St. Louis, and especially St. Louis' county suburbs, have been taking a beating in the press since the August 9 killing of Michael Brown in Ferguson. When the national media do manage get St. Louis' complicated geography straight, it's often to tell stories about violence, crime, failing infrastructure and racism.
So the list "Top Thirteen Small Cities in Missouri" from City Described caught our eye this week when it painted a glowing, rhapsodic portrait of this Midwest metropolis that would fill us with pride for our city -- if it weren't full of lies.
Based almost entirely on "facts" from Wikipedia, the city websites and semi-scientific studies, City Described managed to gloss over the rough spots of eight St. Louis suburbs -- Florissant, Chesterfield, Ballwin, Manchester, Glendale, Ladue, Clayton and Kirkwood -- and spin their tales into Internet gold.
Daily RFT assumes the author(s) have never set foot in Missouri because the photos chosen to illustrate each city are bewildering. Which brings us to the first point in our list, Ten Things That Happen When Non-Missourians Write About St. Louis Suburbs:
1. They use photos of England to illustrate Missouri.
This is not Chesterfield, Missouri. It seems to be Chesterfield, England. We can't blame the City Described author too much, though, since both cities seem to have the same levels of racial diversity.
2. They let the Florissant Police Department convince them that Flo-Mo is the second safest city in Missouri. There's lots to love about Florissant, including its community of diverse families, its French and Spanish heritage and its outstanding (and inexpensive!) culinary scene. But the only way to call Florissant Missouri's second safest city is to turn the FBI's 2012 Crime Statistics handbook upside down.
3. They make Chesterfield sound historical and full of native artifacts instead of suburbanized and full of strip malls.
Maybe it was hard to find reasons to celebrate Chesterfield, because City Described seems to focus on inhabitants from more than 1,000 years ago more than its current residents. But someone needs to tell City Described that most St. Louis towns, not just Chesterfield, have French-inspired neighborhood names.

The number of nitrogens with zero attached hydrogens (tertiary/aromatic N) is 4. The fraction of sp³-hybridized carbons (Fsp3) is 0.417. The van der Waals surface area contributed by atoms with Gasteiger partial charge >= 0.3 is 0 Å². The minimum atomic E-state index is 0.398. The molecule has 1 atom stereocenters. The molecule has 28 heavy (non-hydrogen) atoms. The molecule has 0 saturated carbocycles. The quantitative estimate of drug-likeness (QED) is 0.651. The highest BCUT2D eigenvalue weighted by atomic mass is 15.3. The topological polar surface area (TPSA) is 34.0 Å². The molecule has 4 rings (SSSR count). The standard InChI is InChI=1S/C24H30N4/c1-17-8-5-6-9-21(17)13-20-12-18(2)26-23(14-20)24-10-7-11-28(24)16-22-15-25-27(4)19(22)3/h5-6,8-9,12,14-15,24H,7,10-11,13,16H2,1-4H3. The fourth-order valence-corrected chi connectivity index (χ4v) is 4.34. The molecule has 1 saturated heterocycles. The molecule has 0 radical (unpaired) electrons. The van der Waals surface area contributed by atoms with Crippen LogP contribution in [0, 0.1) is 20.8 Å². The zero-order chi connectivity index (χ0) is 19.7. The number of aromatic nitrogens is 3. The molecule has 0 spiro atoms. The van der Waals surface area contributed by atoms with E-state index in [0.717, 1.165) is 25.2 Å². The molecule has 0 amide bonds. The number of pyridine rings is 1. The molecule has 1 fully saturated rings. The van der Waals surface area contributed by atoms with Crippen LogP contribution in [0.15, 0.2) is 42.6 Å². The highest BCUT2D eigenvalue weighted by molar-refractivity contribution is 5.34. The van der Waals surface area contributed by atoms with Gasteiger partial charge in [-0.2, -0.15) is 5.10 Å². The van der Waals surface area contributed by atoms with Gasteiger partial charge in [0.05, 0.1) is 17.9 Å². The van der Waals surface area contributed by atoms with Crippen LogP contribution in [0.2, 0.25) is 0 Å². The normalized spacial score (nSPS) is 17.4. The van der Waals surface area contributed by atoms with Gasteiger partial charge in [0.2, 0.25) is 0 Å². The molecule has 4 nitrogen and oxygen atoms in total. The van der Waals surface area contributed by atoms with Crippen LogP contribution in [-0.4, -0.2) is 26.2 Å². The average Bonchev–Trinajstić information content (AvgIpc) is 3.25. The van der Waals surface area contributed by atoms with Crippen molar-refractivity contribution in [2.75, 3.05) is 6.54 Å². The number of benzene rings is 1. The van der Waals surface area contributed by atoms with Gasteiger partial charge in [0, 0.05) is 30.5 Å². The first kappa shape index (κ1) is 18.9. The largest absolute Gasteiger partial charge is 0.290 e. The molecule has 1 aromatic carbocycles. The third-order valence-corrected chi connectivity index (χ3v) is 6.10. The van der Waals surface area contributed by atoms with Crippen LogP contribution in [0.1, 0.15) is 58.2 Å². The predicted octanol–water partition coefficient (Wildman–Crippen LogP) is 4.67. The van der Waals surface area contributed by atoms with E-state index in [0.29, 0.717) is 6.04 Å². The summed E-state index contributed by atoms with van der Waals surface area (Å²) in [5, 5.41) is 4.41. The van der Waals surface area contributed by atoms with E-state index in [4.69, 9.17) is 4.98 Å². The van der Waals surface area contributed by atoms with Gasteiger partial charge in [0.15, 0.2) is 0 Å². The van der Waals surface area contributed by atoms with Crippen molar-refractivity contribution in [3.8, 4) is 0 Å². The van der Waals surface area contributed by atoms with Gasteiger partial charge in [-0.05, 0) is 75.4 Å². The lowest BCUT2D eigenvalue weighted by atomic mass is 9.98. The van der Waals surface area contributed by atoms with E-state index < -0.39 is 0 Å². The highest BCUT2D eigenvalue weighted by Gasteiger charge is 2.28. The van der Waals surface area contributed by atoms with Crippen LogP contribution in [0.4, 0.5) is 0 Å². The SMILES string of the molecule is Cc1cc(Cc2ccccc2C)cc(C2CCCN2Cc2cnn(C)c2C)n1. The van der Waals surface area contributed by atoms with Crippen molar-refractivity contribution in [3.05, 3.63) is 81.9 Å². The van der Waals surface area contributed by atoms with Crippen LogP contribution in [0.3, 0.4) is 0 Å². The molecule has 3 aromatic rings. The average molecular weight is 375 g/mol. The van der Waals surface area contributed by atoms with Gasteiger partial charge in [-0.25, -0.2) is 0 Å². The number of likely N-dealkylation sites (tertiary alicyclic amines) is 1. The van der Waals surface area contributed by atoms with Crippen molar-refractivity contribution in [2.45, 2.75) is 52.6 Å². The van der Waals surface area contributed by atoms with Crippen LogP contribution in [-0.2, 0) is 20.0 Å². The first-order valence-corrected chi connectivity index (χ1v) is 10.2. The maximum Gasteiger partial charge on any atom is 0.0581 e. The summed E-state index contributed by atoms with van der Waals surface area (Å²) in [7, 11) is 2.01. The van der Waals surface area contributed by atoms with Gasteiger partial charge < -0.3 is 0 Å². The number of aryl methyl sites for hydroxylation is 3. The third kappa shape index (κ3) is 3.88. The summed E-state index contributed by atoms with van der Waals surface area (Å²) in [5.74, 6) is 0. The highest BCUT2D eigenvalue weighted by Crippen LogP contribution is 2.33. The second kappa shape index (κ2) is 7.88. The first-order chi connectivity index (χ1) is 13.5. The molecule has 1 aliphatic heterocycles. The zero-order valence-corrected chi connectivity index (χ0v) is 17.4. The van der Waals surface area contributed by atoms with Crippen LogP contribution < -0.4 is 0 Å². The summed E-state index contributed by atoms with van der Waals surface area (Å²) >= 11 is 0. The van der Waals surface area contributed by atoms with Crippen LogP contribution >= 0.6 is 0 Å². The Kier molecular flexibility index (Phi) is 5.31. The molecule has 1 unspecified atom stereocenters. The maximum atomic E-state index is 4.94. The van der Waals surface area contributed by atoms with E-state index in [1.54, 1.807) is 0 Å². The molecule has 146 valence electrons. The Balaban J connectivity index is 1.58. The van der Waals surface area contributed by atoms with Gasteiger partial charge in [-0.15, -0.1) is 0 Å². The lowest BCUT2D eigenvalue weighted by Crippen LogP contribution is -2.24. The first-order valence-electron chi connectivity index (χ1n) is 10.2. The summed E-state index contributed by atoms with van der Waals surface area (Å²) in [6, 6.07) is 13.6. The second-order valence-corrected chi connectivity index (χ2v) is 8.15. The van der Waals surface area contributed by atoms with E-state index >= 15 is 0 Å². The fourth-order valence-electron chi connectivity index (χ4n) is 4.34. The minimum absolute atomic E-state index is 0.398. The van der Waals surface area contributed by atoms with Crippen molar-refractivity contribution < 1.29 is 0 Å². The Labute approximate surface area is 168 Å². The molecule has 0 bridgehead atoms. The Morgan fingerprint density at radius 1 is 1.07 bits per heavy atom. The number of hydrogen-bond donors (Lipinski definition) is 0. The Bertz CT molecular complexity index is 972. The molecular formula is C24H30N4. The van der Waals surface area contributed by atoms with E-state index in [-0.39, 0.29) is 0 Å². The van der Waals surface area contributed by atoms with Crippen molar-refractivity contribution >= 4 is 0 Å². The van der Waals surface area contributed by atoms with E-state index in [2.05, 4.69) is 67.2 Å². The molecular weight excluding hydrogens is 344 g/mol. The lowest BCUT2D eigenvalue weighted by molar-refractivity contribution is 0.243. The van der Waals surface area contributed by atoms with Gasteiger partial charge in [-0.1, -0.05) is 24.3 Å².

4. They lie, just flat out lie, about what's in the city of Manchester. The Missouri Botanical Garden is not in Manchester. Neither is Grant's Farm, which is in Affton. That leaves you with Manchester's city hall, which, we admit, is a beautiful building.
5. They pretend like it's unique and special for a St. Louis suburb to be within a 30-minute drive to one of St. Louis many higher learning institutions.
No matter where you live in St. Louis County, you'll always be a 30-minute drive from a university or college. You are not special, Manchester!
6. You learn that Ballwin was supposed to be called Ballshow. Actually, this is welcome news. We officially declare our support of changing the name of Ballwin back to Ballshow to fully embrace the obligatory testicle jokes that (we hope) are sure to follow.
7. They describe Ladue's entitled uptightness as simply the "more conservative side of small town living in upholding what they consider higher moral views." We'd call you rich bitches, but City Described's description is fine, too.
8. You get this unhelpful and unsubstantiatable description of Glendale: "City residents are known for being caring and helpful." We'd be willing to forgive this egregious dose of bullshit if City Described did anything to back it up. But alone, this sentence just proves that people assume everyone in the Midwest is a sweet, stupid hick.
9. They take Kirkwood's title as "Queen of the St. Louis Suburbs" seriously. Because we don't. No one in St. Louis does, except the twelve people in Kirkwood who know about it.
10. They describe St. Louis suburbs as "obscure." They're only obscure if you've never been there, which obviously they haven't.
Support Local Journalism.
Join the Riverfront Times Press Club
Local journalism is information. Information is power. And we believe everyone deserves access to accurate independent coverage of their community and state. Our readers helped us continue this coverage in 2020, and we are so grateful for the support.
Help us keep this coverage going in 2021. Whether it's a one-time acknowledgement of this article or an ongoing membership pledge, your support goes to local-based reporting from our small but mighty team.
Join the Riverfront Times Club for as little as $5 a month.